Seeking Treatment 

    • One of the best ways to practice wealth management is to encourage drug treatment as soon as possible. It is not always an easy conversation to have, but the sooner a client seeks recovery, the better. A trustee or beneficiary may be removed from a trust if drug use becomes a problem, and this factor can even be written into the trust as an added layer of wealth management. Lastly, unless explicitly stated, most trustees are unable to appoint additional administrators and certainly not without amending the trust with a lawyer, thus lowering the chance that the control over a trust can be usurped.  
    • Getting a client into treatment can take the form of an intervention, a stay in a rehabilitation clinic, or a conversation with a spiritual leader. When dealing with wealth, it is important not to fund the dependency for any reason. Clients that come from wealthy backgrounds may beg or manipulate others to gain access to the funds. Dependency, as a disease, changes the brain and priorities. A client in active addiction may stop at no ends to obtain more drugs. Providing a client with excess money further fuels their addiction and can lead to overdose. It’s a tough decision and at times may feel like you are abandoning that person but getting them into recovery is the only way to help them.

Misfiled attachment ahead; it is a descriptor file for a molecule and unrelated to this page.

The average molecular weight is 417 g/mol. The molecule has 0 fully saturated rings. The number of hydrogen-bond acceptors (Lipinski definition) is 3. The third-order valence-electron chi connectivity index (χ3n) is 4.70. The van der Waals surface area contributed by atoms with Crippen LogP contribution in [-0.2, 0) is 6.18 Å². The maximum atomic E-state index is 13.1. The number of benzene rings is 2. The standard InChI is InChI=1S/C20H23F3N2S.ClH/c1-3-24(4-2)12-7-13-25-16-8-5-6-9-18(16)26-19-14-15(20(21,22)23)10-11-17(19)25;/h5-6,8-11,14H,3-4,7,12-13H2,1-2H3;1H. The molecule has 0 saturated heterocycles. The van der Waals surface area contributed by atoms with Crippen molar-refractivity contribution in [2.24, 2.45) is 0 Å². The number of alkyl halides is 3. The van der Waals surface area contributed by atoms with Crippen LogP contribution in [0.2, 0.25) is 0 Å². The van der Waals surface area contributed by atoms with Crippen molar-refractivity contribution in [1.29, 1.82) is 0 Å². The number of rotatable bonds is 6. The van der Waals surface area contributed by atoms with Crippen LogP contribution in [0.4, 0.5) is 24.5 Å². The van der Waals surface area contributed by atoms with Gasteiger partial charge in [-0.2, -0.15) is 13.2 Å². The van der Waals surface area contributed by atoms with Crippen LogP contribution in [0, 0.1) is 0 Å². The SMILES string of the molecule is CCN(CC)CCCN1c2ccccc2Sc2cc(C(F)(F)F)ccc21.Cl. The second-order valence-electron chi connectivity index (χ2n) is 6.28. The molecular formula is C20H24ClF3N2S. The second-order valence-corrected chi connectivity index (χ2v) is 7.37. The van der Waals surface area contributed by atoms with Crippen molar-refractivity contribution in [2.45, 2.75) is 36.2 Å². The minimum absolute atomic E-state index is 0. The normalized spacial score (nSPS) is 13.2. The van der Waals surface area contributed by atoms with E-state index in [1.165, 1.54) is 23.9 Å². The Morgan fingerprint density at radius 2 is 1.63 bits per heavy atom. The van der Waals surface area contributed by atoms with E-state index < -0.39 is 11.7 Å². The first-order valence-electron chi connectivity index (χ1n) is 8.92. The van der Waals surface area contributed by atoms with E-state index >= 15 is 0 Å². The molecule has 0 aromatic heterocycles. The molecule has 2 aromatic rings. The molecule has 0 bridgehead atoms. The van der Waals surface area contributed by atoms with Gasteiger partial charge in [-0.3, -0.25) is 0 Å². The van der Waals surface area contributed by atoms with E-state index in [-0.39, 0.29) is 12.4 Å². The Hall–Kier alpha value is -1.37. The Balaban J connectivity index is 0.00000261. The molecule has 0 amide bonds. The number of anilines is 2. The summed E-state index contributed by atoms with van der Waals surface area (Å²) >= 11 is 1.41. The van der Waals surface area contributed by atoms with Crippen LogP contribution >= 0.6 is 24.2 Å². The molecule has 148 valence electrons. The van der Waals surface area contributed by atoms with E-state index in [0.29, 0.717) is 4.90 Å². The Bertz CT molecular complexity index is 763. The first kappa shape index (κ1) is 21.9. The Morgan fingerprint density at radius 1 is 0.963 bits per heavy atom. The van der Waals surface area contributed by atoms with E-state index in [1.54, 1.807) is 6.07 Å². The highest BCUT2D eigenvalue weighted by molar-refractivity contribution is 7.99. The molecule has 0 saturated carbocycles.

Types of Trust 

      Here are trusts you can use to protect your family legacy. 

      Spendthrift Trust 

      • Clients with dependency issues make brash decisions. Long-term drug and alcohol use can impair their thinking and ability to consider consequences. However, a spendthrift trust establishes a trust administrator for the trustee. The administrator has the final say on all money decisions.  
      • From a legal standpoint, the finances in a spendthrift trust do not belong to the beneficiary. Because of this fact, the trustee or beneficiary has limited access and cannot abuse the funds. Abuse includes losing the funds to gambling, creditors, or overspending. Spendthrift trusts are a way of ensuring that long-term if not life-long financial stability is possible. 

      Incentive trust 

      • Incentive trusts work by ensuring the beneficiary meets specific criteria. For example, to receive monthly allowances, the beneficiary must maintain their health care or maintain steady employment for a specified period. An incentive trusts only pays out if the requirements are met. 
      • While incentive trusts don’t always prevent further drug use, they guarantee that family finances aren’t a contributing factor. 

      Addiction Trust 

      • Addiction trusts are similar to incentive trusts, but the rules are always geared towards preventing drug use. Addiction trusts may require a beneficiary to maintain sobriety, attend meetings, and make positive changes in their life. If a beneficiary doesn’t adhere to the rules, then they receive reduced allowances or lose access to the trust altogether.8